On December 23rd, the Energy Department released two proposed new rail routes for nuclear waste to travel to the planned Yucca Mountain repository. According to Greenwire, the preferred route, dubbed the "Caliente Corridor," runs for 319 miles from the town of Caliente in east-central Lincoln County, west and then south, skirting Nellis Air Force Base just outside Las Vegas. The second route, the "Carlin Corridor" would go south through Nye County. "The attributes of these corridors lead us to be of the view that they will best assure the safe, secure and timely transport of materials to Yucca Mountain," said Yucca Mountain Project Director Margaret Chu. Susan Voyles of the Reno Gazette-Journal reported that building the new lines will cost an estimated $880 million.
Nevada officials were angered by the near-Christmas announcement and criticized the plan, alleging it was unsafe. "They could walk it, fly it, waltz it, truck it or send it here by rail," Rep. Shelley Berkley (D-NV) told the Las Vegas Sun. "It doesn't make it any safer. This is an open invitation to terrorists around the world." Sen. Harry Reid (D-NV) was quoted in the Las Vegas Review-Journal as saying, "The Department of Energy does not have a license to open a nuclear waste dump, and releasing a preferred route puts them nowhere closer to that ability."
The Yucca Mountain project is now in the licensing phase, under the jurisdiction of the U.S. Nuclear Regulatory Commission. More information and background on Yucca Mountain is available at http://www.agiweb.org/gap/legis108/yucca.html.
The U.S. Environmental Protection Agency issued a draft notice in the Federal Register on December 10th stating its intentions to enforce hazardous waste and environmental justice complaints over the next three years. Among other things, regulators in the field have told EPA headquarters that the mining and minerals industry is a particular problem because a number of facilities are operating in violation of the Resource Conservation and Recovery Act. According to the notice: "Evidence gathered in recent inspections indicates that mineral processing facilities are failing to obtain the necessary permits and adequately manage their wastes." Mishandling of these wastes has "caused fish kills and the arsenic and cadmium that these wastes often contain have been found in elevated levels in residential drinking water wells," the notice says. Comments or recommendations about this notice are welcome if submitted on or before January 12, 2004. The Federal Register Notice contains all the information about how to comment and is available online at http://a257.g.akamaitech.net/7/257/2422/14mar20010800/edocket.access.gpo.gov/2003/pdf/03-30593.pdf . To read more about mining on AGI's website, see http://www.agiweb.org/gap/legis108/mining.html .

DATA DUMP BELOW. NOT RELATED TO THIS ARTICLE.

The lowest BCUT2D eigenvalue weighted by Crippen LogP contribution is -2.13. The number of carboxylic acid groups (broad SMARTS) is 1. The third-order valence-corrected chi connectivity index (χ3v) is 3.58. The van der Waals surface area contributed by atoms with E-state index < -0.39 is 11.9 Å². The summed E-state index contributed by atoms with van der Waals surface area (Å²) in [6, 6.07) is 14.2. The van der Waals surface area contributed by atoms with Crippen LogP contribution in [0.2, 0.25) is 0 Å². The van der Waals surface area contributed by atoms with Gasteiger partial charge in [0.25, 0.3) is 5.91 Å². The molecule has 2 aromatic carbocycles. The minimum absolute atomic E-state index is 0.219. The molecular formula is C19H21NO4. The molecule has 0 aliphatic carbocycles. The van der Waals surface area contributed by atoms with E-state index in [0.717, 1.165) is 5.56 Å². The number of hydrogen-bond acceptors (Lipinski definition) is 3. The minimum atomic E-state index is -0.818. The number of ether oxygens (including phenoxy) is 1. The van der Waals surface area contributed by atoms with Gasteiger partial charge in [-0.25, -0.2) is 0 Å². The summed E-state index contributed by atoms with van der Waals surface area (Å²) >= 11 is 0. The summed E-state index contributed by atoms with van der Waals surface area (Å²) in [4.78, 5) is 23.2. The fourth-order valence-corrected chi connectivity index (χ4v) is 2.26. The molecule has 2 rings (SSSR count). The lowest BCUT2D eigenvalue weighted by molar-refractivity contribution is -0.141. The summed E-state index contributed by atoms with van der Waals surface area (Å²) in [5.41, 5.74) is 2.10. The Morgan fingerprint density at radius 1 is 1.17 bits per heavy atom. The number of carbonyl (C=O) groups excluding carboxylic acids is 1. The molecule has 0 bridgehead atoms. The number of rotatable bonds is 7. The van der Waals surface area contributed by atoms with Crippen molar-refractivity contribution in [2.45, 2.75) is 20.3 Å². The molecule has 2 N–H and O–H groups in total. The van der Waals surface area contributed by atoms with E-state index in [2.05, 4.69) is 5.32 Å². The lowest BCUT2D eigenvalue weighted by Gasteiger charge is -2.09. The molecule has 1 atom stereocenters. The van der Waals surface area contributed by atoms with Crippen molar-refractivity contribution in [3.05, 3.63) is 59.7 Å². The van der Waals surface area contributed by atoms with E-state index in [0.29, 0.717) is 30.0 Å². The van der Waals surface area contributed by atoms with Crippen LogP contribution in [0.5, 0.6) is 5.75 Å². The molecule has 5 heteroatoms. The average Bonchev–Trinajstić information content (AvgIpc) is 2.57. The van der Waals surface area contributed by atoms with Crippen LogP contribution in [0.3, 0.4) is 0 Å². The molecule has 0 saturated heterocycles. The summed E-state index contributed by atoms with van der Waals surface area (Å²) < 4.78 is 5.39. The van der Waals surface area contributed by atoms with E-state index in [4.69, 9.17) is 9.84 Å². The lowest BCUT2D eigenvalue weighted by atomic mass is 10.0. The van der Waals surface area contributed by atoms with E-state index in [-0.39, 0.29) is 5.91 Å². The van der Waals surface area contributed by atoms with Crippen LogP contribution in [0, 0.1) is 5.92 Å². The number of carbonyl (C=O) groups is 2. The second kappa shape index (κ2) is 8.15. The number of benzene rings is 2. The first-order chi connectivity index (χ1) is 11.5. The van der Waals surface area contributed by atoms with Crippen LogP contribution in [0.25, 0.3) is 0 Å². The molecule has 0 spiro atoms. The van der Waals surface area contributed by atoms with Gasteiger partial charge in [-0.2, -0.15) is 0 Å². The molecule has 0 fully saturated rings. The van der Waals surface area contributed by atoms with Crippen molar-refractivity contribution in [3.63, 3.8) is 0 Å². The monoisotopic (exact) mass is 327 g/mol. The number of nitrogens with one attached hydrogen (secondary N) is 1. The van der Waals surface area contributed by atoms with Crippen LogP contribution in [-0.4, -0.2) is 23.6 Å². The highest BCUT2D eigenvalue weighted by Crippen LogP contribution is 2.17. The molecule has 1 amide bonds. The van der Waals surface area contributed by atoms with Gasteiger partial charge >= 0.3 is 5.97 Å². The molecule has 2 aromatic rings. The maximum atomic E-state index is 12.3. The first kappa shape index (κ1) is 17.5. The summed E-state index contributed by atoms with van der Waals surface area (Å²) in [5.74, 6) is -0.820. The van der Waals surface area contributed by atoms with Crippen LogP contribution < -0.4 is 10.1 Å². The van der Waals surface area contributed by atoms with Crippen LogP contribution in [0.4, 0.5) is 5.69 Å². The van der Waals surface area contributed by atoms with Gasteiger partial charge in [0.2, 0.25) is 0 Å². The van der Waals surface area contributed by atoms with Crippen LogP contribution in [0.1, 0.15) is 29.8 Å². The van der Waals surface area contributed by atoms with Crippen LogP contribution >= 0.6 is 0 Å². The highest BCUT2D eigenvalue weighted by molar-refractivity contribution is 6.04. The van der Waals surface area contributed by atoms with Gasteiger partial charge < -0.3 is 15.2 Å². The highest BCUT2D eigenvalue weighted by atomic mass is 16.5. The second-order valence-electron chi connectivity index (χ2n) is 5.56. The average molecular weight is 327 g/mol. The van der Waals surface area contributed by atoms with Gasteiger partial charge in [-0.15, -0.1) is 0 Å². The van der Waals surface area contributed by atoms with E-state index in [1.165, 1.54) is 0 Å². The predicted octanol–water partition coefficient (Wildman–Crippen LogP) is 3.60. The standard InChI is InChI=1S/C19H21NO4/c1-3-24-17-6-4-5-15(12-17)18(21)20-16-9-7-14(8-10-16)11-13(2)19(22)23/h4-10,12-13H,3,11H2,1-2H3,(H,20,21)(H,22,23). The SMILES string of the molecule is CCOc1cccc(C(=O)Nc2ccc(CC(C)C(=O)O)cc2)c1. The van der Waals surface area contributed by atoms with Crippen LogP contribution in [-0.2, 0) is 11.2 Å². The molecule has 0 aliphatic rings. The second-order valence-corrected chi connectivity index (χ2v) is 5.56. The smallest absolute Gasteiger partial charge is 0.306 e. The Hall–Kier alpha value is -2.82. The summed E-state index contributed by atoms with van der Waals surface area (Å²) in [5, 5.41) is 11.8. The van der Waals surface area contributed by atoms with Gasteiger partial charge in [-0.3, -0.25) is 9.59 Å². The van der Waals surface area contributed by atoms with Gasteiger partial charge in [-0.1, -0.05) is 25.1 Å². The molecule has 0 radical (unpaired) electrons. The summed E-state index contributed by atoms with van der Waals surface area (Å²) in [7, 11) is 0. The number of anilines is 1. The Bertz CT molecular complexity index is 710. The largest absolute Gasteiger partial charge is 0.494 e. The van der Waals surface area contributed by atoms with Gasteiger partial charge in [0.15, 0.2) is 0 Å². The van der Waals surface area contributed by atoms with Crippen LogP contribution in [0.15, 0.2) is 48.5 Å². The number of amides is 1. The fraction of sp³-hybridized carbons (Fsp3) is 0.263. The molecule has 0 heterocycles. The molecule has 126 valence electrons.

The National Highway Traffic and Safety Administration (NHTSA) announced on December 22nd that it is seeking comments from the public on ways to improve on the current Corporate Average Fuel Economy (CAFÉ) regulations. Currently under CAFÉ, an automobile manufacturer's fleet of light trucks has to average 20.7 miles per gallon while passenger cars have to average 27.5 miles per gallon. That distinction has meant auto manufacturers are not tied to the tougher efficiency requirements when making sport utility vehicles, which are classified as light trucks even though they are typically used as passenger vehicles. The Bush administration has signaled that it may regulate fuel economy in the future by dividing light trucks by weight instead of using fleet-wide standards. The downside to that idea is that manufacturers may be tempted to just build lighter trucks, thus jeopardizing safety. Another way to restructure the CAFE program so manufacturers don't just build lighter vehicles is to judge light trucks' fuel economy as compared with other vehicles similar in weight or size, rather than calculating an automakers' fleet-wide average. The Japanese currently use a similar system and have found that manufacturers are choosing to increase the weight of the truck so it would be included in a heavier weight class and be subject to lower fuel efficiency requirements.
According to a statement released by Secretary of Transportation
Norman Mineta, this advanced notice of proposed rulemaking is intended